Of course, not being surprised doesn’t mean you shouldn’t be outraged. As Gessen also wrote, to survive autocracy, you have to preserve outrage, and your free press is a beautiful, important thing, even when it is besieged and bedraggled. Perhaps especially then.
The rest of us get irritated with you at times, in the manner of less privileged relatives, but you have given the rest of us a good deal over the years, standards to aspire to, innovation to build on, voices of great clarity. Here is some advice in return, mostly from India and South Africa, where an ostensibly free press is confronted with regulatory, economic, and political pressures that come with majoritarianism.
1. Get used to the end of access as you know it.
The president-elect loves to see himself on magazine covers. Don’t kid yourself that this means you will enjoy meaningful access to his administration on the terms you are familiar with. There will be a lot less trading of micro-scoops for favorable coverage, the transactional stock-in trade of capital city reporting everywhere. In India for example, after Narendra Modi took power, journalists were banned from government offices they had once wandered freely. They were kicked off the presidential plane. Modi granted no interviews to the domestic press for over a year. His ministers and senior officials whispered privately that they had been ordered not to speak to the press.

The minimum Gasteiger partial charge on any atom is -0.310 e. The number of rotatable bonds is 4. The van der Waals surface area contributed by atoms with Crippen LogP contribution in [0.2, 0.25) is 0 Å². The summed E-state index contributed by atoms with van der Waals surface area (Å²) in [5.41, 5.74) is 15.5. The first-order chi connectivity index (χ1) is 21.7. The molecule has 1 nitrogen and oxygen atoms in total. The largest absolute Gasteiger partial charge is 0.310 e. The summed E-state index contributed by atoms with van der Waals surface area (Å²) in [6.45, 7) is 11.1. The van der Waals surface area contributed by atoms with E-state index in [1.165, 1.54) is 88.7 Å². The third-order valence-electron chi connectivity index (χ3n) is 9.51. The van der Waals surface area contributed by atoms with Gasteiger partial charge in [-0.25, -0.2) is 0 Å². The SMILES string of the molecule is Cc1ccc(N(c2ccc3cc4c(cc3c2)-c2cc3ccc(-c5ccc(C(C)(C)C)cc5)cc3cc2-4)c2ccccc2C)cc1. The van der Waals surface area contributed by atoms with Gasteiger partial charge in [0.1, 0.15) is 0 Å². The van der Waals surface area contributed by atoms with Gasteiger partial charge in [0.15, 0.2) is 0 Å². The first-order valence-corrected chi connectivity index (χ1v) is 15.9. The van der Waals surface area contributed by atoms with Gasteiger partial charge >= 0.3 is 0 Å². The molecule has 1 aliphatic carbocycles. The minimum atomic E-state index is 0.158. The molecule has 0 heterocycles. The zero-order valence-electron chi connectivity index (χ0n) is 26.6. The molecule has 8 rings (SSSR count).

Losing this kind of access isn’t all bad. It reminds you that your job is to hold power to account, rather than to join its club. Outsider status can be bracing. But it comes with the choking off of other kinds. Twitter and Instagram posts substitute for the tough back-and-forth of press conferences, officials stonewall legitimate queries, and you wait to publish, because right of reply matters, accuracy matters to you. Not to them.
So you take to the law. But freedom of information filings will be slowed-walked to death or irrelevance, as they increasingly are in India, and other countries where the first flush of enthusiasm over FOIA legislation has replaced with a deepening chill.